Mississippi Gov. Tate Reeves (R) disagrees, and he explained why with some back-of-the-envelope math in a Twitter thread Monday evening.

In Mississippi, 40 percent of the population would equal 1.2 million people getting infected, versus the 36,680 cases that have already left the state's hospitals "stressed to the point of pain," Reeves wrote. To put it another way, Mississippi would need at least 3,187 new COVID-19 cases every day for a year, triple the state's worst days of this pandemic.

And even if you were willing to stomach 1.2 million to 2.4 million Mississippi residents getting infected with the virus, a study from King's College in London released Monday suggested people may lose their COVID-19 immunity within months, making herd immunity moot. Peter Weber

July 13, 2020

The Atlanta Braves on Monday said the organization's 108-year-old name "honors, respects, and values the Native American community," and there are no plans to come up with a new one.

On Monday, the Washington Redskins announced their name and logo will be retired, as the moniker is considered a slur against Native Americans. The Braves do not believe their name is insensitive, with the organization saying discussions have been held with Native American and tribal leaders, and a change is "not under consideration or deemed necessary. We have great respect and reverence for our name and the Native American communities that have held meaningful relationships with us do as well. We will always be the Atlanta Braves."

The team does have an advisory board that is taking a closer look at the "Tomahawk Chop" motion, which was popularized when Deion Sanders joined the Braves in 1991. Critics consider this gesture to be a racist caricature targeting Native Americans, and the Braves said this is "one of the many issues we are working through," with the organization "continuing to listen to the Native American community, as well as our fans, players, and alumni to ensure we are making an informed decision on this part of our fan experience." Catherine Garcia

July 13, 2020

Fox News host Tucker Carlson on Monday lamented the way Blake Neff, the former head writer for his show, is being treated, after years of racist, sexist, and homophobic comments he posted online came to light.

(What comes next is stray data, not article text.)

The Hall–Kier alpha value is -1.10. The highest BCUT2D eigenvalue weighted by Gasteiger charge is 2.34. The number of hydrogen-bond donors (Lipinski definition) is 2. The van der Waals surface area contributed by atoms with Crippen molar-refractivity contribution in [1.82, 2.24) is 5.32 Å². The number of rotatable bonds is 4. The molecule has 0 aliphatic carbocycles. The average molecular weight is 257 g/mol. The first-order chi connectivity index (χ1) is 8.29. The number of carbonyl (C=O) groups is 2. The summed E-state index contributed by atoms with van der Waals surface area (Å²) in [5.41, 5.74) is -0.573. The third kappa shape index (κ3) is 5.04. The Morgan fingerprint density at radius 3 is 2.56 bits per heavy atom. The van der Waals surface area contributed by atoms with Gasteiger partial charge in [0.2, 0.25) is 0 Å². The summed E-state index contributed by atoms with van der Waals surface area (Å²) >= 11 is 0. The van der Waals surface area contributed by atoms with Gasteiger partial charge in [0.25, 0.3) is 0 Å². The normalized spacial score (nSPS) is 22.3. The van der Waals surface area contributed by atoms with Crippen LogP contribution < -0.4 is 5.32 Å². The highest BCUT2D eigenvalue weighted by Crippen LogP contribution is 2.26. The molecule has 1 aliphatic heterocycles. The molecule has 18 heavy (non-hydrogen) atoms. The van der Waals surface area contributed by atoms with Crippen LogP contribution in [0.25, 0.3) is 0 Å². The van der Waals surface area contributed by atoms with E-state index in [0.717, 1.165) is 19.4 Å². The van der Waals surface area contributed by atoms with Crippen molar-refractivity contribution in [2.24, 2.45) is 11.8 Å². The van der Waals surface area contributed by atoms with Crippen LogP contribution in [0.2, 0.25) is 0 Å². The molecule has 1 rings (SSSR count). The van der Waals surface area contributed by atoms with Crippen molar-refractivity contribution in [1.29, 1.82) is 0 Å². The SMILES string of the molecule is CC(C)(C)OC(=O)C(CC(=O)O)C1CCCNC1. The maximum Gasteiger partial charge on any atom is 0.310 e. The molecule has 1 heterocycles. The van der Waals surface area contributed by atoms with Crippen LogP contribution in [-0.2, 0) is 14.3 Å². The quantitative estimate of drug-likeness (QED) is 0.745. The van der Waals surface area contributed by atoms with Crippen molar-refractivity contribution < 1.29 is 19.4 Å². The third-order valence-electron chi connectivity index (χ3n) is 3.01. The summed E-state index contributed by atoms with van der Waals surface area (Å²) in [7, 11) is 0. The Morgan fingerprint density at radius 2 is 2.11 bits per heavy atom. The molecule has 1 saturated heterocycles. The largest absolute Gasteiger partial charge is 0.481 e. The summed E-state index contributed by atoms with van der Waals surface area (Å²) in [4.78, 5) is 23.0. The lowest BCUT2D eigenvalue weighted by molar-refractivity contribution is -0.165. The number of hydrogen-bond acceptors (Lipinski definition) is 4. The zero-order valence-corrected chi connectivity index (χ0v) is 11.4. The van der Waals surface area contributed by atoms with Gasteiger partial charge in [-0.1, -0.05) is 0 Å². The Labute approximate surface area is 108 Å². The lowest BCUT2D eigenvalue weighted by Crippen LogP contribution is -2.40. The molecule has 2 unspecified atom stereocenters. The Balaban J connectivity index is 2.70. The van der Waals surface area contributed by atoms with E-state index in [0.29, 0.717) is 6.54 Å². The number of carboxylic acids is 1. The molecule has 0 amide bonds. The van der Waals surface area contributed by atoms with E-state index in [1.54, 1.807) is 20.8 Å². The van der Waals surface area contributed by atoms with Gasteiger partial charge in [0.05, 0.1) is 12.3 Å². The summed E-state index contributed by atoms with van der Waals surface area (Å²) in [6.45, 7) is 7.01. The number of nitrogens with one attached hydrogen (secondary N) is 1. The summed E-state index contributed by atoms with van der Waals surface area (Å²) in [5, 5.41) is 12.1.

Neff resigned on Friday, after Fox News learned about the messages he posted pseudonymously on the forum AutoAdmit. In a memo sent to Fox News staff on Saturday, network leaders called Neff's online conduct "abhorrent" and his remarks about Blacks, Asian-Americans, and women "horrendous and deeply offensive." Neff, who was hired at Fox News in 2017, recently told Dartmouth's alumni magazine that when Carlson reads off the teleprompter, "the first draft was written by me."

Fox News said Carlson would discuss Neff's actions during his Monday show, and near the end of Tucker Carlson Tonight, he said what his former staffer wrote "anonymously was wrong. We don't endorse those words, they have no connection to the show." However, there are "ghouls that are beating their chest in triumph at the destruction of a young man," he said, and "self-righteousness also has its costs."

Carlson continued to deflect, telling his audience: "We are all human, when we pretend we are holy, we are lying. When we pose as blameless in order to hurt other people, we are committing the gravest sin of all and we will be punished for it. No question." On his show, people are judged for "what they do, not for how they were born," he added, and "Blake fell short of that standard and he has paid a very heavy price for it."

Carlson also shared that he plans on taking the next four nights off, going trout fishing during a "pre-planned vacation." Last August, Carlson hastily took a few days off after saying white supremacy was a "conspiracy theory" and "not a real problem" in the United States. Catherine Garcia